64 The bizarre birth of a genre

A memorial installment. The following column, mailed to subscribers in October 1998, appeared in Loekie Schwartz’s Dutch translation in Het Financieele Dagblad in the issue dated 31 October & 2 November 1998. I am putting it online now in tribute to two exceptional colleagues who both died this week. Hessel Miedema was a fellow art historian and Joop van Coevorden a fellow publisher, for both of whom I have measureless respect. Together, they raised to a new level the study of the greatest single book on early Dutch art, Karel van Mander’s Lives. When I wrote “Indeed, one can no longer read van Mander at all without Miedema, whose exhaustive commentary is one of the great achievements of present-day art history,” I should have said in so many words that the appearance of that commentary was due to the entrepreneurship, the good taste and dedication above and beyond the call of normal duty of Joop van Coevorden, in his DAVACO press. Their publication was financed in part by the Netherlands Organization for Scientific Research and Stichting Charema.

The appearance last week of vol. 5 of Hessel Miedema’s monumental edition of the most important source in the history of Dutch art, Karel van Mander’s Lives of the illustrious Netherlandish and German painters, was a special treat for me. Since the appearance of vol. 4 I have acquired a copy of the first edition of 1604. I can now read Miedema’s commentary alongside the original itself. (Vol. 1 includes decent reproductions of its pages, but it’s not the same thing.) Indeed, one can no longer read van Mander at all without Miedema, whose exhaustive commentary is one of the great achievements of present-day art history.

John Pine, from his series of 1739 The tapestry hangings of the House of Lords representing the several engagements between the English and Spanish fleets. (This impression in the Metropolitan Museum of Art.) The monumental tapestries (4.4 x 8.7 meters) commemorating the defeat of the Spanish Armada in 1588 were woven in 1592-94 by François Spierincx in Delft, after designs by Hendrick Cornelisz. Vroom, for the English nobleman Lord Howard of Effingham. In 1616 he sold them to King James I. They were moved to the House of Lords in 1644, and in 1834 were destroyed by a fire that devastated the Palace of Westminster. It is only thanks to Pine’s engravings that a record of the appearance of the ten tapestries has come down to us. In publishing them, Pine wrote that he made them “because time, or accident, or moths may deface these valuable shadows.” His prophetic words, which I type over three days after the fire in Notre-Dame de Paris, remind us that the survival of precious art, relics, buildings and other treasures is the exception in history rather than the rule. See if you will my essay on the mortality of art. (This illustration and caption were not in the 1998 column.)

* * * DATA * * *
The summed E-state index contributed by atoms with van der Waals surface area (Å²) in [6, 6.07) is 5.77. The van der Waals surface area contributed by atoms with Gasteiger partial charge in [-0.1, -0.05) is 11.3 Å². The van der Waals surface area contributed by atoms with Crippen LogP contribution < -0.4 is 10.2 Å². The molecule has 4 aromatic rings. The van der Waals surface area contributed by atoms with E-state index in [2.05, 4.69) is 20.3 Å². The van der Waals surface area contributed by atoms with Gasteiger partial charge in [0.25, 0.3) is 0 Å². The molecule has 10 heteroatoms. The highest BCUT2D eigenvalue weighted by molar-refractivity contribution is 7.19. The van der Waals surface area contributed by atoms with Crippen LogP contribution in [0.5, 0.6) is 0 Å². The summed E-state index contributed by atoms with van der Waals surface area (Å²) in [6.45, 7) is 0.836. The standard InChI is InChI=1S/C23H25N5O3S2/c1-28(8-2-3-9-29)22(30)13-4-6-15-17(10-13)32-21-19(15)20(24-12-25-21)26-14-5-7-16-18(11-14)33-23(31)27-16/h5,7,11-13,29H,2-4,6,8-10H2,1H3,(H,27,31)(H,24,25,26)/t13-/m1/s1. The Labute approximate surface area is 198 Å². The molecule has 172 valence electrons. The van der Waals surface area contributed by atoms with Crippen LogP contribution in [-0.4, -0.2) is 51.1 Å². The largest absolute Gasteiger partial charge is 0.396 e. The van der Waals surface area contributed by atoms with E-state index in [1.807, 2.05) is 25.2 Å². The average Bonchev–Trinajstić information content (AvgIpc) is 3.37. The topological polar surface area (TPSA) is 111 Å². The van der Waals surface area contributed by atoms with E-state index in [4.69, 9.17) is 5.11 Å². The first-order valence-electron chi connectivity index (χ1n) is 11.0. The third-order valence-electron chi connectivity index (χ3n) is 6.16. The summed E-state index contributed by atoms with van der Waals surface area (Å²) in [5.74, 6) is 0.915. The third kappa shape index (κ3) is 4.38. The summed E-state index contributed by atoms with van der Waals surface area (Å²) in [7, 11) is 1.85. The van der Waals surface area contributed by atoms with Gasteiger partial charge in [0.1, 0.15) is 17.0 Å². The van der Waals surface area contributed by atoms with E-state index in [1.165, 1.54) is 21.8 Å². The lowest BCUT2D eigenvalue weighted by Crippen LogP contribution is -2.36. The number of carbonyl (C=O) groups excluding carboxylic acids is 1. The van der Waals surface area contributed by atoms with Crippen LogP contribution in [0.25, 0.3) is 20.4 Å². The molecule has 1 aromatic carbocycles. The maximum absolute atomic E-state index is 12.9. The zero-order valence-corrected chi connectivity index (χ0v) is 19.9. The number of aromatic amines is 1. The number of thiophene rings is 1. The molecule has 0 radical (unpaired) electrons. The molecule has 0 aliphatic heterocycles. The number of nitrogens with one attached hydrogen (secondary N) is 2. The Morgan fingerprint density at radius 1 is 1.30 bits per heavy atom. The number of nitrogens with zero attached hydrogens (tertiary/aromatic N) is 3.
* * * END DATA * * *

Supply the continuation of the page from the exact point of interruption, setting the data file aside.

The new volume includes the life of Hendrick Cornelisz. Vroom, one of my favorites. As Miedema remarks, the text shows all the signs of being based on first-hand information from the painter himself, who was a contemporary of van Mander’s in Haarlem.  Who was Vroom? “Today,” Miedema writes, “he is seen first and foremost as the father of the marine painting.” Indeed, there are few specialties that begin as abruptly in the history of art as the painting of ships at sea, in naval engagements and in harbors, genres which were pioneered and developed by Vroom from 1592, when he designed a series of tapestries of the defeat of the Spanish Armada, through to his death in 1639 or 1640.

Most amazingly, Vroom (through van Mander) actually tells exactly how it came to pass that he began specializing in these subjects. On a voyage to Spain around 1590 to sell some small devotional paintings there, Vroom was shipwrecked on the Portuguese coast. He and his party were rescued rather than murdered because of those paintings. To the monks who found them, they were proof that the passengers were “Christians and not Englishmen.”

Two years later, on another voyage, Vroom found himself in the Portuguese town of St. Huves (Setubal). “Vroom stayed in St Huves in a monastery with a priest, painting and being well entertained. There was a painter in St Huves for whom Vroom painted his own adventure and shipwreck, the painter sold it in Lisbon to a great lord for much money so that he was very grateful to Vroom and wanted yet more seapieces and ships from him. After Vroom had earned a reasonable amount of money here he returned home…. [where] he continued, on the advice of the painters there, making pieces with ships, and gradually he got better and better at making them. And since there is much seafaring in Holland, the public also started to take great pleasure in these little ships.”